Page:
Be Flexible- things change, people change

This is a big one. There have been many times where I have written a piece of music for a scene and the director or supervisor loved it, only to have it change somewhat drastically right at the end of the process. This is another reason why I do my best not to labor over something too long in the initial phase of writing. If you’re not inspired by a particular musical idea, move on quickly and try something else. My goal is to find something that feels fresh, authentic and appropriate for the scene and quickly as possible. This leaves me not only time but also the energy and perspective to make effective changes as the process continues. If you work too long on an initial idea, often you lose the ability to listen objectively and make the changes that are being asked to make. As a creative, I can also get attached to my ideas and the more attached I get, the harder it is to change things. If you work quickly, with focus and clarity, there will be less chance of you getting emotionally attached to an idea. 

Be organized- keep great notes, keep things simple 

Beyond having great ideas as a writer, keeping things organized will separate you from the rest of your field. As an example, I will often go through 15-20 revisions of a particular piece of music for a scene. This includes not only different versions that evolve but also different options that could be used depending on the edit of the scene or something proceeding or following that scene. It's extremely important to label your files clearly and keep things organized in folders and hard drives. It's also very important to save each the multitrack session for each version of a piece of music. I’ve had times where I was on version 10 of something and a director wanted to go back and use version 6. If I didn’t have a “save as” for version 6 I would have been screwed! Sometimes a collaborator just needs to hear something changed to know that the old version was better. This happens often, so keep great notes and keep things simple. Too often I’ve made the mistake of telling myself “I’ll go back and re-label those tracks later”. Well, guess what? Later was the deadline to turn in all the tracks, versions stems of the mixes and writing and publishing info, all at the same time! Let’s just say you’ll save yourself having to stay up all night to meet a deadline if you label and organize things as you go.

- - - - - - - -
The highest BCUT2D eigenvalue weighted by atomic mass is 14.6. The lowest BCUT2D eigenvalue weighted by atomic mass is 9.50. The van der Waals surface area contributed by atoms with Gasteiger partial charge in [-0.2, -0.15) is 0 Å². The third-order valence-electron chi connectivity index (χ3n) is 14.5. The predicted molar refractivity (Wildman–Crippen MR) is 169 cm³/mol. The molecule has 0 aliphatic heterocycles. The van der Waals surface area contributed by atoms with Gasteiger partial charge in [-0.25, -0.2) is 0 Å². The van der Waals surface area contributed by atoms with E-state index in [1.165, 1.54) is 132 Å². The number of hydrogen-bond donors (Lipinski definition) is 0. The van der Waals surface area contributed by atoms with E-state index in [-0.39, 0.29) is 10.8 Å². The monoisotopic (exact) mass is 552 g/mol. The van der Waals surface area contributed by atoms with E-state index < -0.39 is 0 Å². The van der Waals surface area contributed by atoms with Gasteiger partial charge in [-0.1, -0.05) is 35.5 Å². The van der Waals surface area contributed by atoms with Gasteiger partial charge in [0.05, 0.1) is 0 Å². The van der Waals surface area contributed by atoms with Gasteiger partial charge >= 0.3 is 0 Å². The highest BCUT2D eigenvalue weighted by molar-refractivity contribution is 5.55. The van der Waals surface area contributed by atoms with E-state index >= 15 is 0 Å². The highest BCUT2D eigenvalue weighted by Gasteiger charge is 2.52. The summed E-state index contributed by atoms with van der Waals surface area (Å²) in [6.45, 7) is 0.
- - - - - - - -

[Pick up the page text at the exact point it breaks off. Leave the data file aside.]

Feedback is everything- learn how to receive it and how to adjust

This last concept sounds simple but it should not be overlooked. Taking criticism well is crucial to being employable as a composer and songwriter. I’ll be the first to admit, when it comes to my music, I naturally tend to take feedback personally. It can be difficult to separate myself from my work, especially when I am really proud of or attached to an idea. The tools that I have discussed previously all feed into this last point. Having clarity from the beginning of the process on what is expected of you, playing to your strengths, being flexible and being organized will all help you to keep perspective on your work and hopefully, will allow you to take feedback well. No matter how good you feel about your work, or how excited the people on the team might be, ask for feedback. How can I make this better? Good is good but great should always be the goal. Keep raising the bar for yourself and ask for feedback at every step of the process. This is the only way to grow consistently and effectively.

I hope these tips and tricks have illuminated the sometimes murky waters of writing music for film and TV. Good luck and happy writing!